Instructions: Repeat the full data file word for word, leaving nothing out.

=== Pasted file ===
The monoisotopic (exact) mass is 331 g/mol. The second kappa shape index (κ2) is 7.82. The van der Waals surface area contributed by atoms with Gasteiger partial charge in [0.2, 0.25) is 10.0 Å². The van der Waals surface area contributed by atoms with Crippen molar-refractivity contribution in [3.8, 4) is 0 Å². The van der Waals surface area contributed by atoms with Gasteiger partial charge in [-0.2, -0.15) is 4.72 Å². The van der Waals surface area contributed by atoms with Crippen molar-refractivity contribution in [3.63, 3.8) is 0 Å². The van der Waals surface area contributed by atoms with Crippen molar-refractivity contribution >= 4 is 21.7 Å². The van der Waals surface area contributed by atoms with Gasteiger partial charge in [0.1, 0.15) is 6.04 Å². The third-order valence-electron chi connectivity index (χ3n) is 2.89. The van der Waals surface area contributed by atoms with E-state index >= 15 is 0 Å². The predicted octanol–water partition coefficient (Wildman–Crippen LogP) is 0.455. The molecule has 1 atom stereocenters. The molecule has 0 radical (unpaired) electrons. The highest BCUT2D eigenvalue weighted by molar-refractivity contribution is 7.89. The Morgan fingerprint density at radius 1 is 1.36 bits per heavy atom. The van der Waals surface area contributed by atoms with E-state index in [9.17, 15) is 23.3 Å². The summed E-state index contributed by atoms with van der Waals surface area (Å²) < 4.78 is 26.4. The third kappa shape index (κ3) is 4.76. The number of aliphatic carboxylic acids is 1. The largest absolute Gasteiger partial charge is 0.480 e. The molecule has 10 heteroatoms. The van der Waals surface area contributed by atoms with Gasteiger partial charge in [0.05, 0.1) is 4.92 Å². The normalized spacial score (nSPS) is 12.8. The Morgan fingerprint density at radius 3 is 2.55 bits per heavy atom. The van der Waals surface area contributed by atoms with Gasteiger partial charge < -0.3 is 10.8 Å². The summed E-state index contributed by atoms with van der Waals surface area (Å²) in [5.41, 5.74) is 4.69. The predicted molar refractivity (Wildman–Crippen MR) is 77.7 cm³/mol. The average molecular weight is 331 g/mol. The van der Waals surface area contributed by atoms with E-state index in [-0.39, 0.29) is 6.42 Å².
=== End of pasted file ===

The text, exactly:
The monoisotopic (exact) mass is 331 g/mol. The second kappa shape index (κ2) is 7.82. The van der Waals surface area contributed by atoms with Gasteiger partial charge in [0.2, 0.25) is 10.0 Å². The van der Waals surface area contributed by atoms with Crippen molar-refractivity contribution in [3.8, 4) is 0 Å². The van der Waals surface area contributed by atoms with Gasteiger partial charge in [-0.2, -0.15) is 4.72 Å². The van der Waals surface area contributed by atoms with Crippen molar-refractivity contribution in [3.63, 3.8) is 0 Å². The van der Waals surface area contributed by atoms with Crippen molar-refractivity contribution >= 4 is 21.7 Å². The van der Waals surface area contributed by atoms with Gasteiger partial charge in [0.1, 0.15) is 6.04 Å². The third-order valence-electron chi connectivity index (χ3n) is 2.89. The van der Waals surface area contributed by atoms with E-state index >= 15 is 0 Å². The predicted octanol–water partition coefficient (Wildman–Crippen LogP) is 0.455. The molecule has 1 atom stereocenters. The molecule has 0 radical (unpaired) electrons. The highest BCUT2D eigenvalue weighted by molar-refractivity contribution is 7.89. The Morgan fingerprint density at radius 1 is 1.36 bits per heavy atom. The van der Waals surface area contributed by atoms with E-state index in [9.17, 15) is 23.3 Å². The summed E-state index contributed by atoms with van der Waals surface area (Å²) < 4.78 is 26.4. The third kappa shape index (κ3) is 4.76. The number of aliphatic carboxylic acids is 1. The largest absolute Gasteiger partial charge is 0.480 e. The molecule has 10 heteroatoms. The van der Waals surface area contributed by atoms with Gasteiger partial charge in [0.05, 0.1) is 4.92 Å². The normalized spacial score (nSPS) is 12.8. The Morgan fingerprint density at radius 3 is 2.55 bits per heavy atom. The van der Waals surface area contributed by atoms with Gasteiger partial charge < -0.3 is 10.8 Å². The summed E-state index contributed by atoms with van der Waals surface area (Å²) in [5.41, 5.74) is 4.69. The predicted molar refractivity (Wildman–Crippen MR) is 77.7 cm³/mol. The average molecular weight is 331 g/mol. The van der Waals surface area contributed by atoms with E-state index in [-0.39, 0.29) is 6.42 Å².